Community leaders appealed for calm ahead of protests by the English Defence League
Hundreds of right-wing demonstrators are set to descend upon the town centre on Saturday afternoon. A rival protest by the left-wing group Unite Against Fascism was also set to take place in Deeplish – sparking fears of clashes between the opposing factions. But faith leaders were urging people to stay calm, while the police had vowed to clamp down on any violence.
Mushtaq Ahmed, chairman of Rochdale Council of Mosques, said that he had asked Muslims not to join in during Friday prayers yesterday. He told the Observer: "We are asking people not to organise their own counter protests as it will not help. We have heard that there may be some young men coming from neighbouring towns and we do not welcome them. We have got good community cohesion here in Rochdale and hopefully it will pass off peacefully. The EDL have a democratic right and we respect that as long as it does not cause problems for the rest of the community."
More than 500 EDL members were expected to meet in the town before holding a demonstration outside the town hall and war memorial from about 1.30pm.
Seventy-four people were arrested and seven injured in violent clashes between the EDL and UAF during a protest in Bolton last March while 10 people were injured and 44 arrested during an EDL protest in Manchester city centre in October 2009.
But Leon Britain, north west organiser for the EDL, said the Rochdale protest would be peaceful. He said: "We are coming to Rochdale to highlight the paedophile grooming in the town and have been invited by our Rochdale division. We are not out to cause tension and do not go out intent on causing trouble. If you look at our previous demonstrations in Bolton and Manchester where there has been fighting it has only been because of the police force being against us and from radical Islamists attacking us."
Chief Supt John O' Hare, the man in charge of Rochdale police, was leading the security operation. He said: "This event will be policed in a professional and sensitive manner but I must make it clear that anyone who is coming with the sole intention of intimidating communities or inciting violence and racism can expect a swift and robust police response. GMP has been working extremely closely with the council, all faith groups in the town and other partners to inform residents and address any concerns they have. Our police operation does not finish once the demonstrators leave town. There will be an extensive policing operation into the night and in the days afterwards."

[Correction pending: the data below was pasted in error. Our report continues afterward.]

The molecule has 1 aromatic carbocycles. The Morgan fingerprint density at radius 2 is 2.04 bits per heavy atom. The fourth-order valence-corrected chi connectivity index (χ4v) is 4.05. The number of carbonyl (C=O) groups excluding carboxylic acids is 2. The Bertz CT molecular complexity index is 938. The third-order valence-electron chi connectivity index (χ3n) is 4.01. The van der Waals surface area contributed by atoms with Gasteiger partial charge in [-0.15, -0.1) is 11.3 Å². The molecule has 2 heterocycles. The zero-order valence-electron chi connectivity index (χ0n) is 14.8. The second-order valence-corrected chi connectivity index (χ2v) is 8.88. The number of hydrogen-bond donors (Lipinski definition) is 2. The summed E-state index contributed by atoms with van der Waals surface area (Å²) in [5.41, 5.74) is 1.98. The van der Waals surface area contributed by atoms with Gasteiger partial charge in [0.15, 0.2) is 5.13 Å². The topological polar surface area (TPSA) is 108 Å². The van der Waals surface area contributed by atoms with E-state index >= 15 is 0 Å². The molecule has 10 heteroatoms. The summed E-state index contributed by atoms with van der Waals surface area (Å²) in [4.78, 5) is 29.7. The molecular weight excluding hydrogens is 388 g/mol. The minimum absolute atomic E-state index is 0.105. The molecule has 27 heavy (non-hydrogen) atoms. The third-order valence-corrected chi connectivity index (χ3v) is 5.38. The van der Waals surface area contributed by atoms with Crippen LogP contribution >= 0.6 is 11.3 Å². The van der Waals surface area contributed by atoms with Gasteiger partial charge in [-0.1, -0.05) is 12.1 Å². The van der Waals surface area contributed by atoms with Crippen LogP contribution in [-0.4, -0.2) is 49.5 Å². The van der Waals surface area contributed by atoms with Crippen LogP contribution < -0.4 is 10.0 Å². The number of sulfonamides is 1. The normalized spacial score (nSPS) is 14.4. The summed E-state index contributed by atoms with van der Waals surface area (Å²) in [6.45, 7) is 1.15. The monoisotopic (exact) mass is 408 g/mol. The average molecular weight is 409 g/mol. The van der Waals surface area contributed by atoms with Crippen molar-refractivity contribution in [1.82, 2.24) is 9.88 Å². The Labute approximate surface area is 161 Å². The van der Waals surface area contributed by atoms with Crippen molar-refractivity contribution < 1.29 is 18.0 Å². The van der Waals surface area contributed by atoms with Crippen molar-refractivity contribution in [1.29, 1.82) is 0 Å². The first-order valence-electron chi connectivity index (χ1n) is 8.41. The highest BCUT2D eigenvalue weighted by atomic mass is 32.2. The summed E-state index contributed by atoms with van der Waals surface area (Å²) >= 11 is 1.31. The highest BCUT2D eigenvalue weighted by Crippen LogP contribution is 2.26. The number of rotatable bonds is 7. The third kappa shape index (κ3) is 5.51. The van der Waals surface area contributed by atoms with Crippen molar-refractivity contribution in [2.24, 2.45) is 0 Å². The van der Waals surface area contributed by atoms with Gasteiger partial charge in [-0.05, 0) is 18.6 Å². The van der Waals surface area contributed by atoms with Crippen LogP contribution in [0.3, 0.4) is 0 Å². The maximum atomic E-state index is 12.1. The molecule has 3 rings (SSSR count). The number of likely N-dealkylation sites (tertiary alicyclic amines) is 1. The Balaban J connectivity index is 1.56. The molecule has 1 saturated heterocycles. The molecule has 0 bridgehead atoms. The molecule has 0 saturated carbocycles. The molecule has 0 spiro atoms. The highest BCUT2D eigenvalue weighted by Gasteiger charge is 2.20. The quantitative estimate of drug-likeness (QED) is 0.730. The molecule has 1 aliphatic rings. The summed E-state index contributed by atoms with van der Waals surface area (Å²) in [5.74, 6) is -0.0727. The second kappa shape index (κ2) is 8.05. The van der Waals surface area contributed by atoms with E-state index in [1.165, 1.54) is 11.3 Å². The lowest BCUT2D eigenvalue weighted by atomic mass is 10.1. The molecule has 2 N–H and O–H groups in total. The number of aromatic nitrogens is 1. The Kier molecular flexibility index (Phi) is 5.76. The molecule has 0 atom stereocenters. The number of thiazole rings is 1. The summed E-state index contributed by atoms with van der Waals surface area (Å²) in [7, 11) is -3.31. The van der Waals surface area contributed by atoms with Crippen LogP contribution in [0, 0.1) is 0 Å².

Town centre pubs were expected to remain open as usual and Roger Ellis, chief executive of Rochdale council, said shops would trade as normal while the protest took place. He said: "Public safety is our priority and police will be joined by officers from various council services to provide a substantial and visible reassuring presence throughout the day, during the event and afterwards. We respect everyone's democratic right to undertake a peaceful demonstration but be assured that we will support the police in dealing swiftly with any criminal or public order offences."
MP Simon Danczuk said: "I understand that many people are angry at the cuts, frustrated that they're working harder for less and looking for scapegoats. But Rochdale should not be bullied by the English Defence League who are coming to our town to sow division, fear and hatred."
Manchester Evening News
Thanks to NewsHound for the heads-up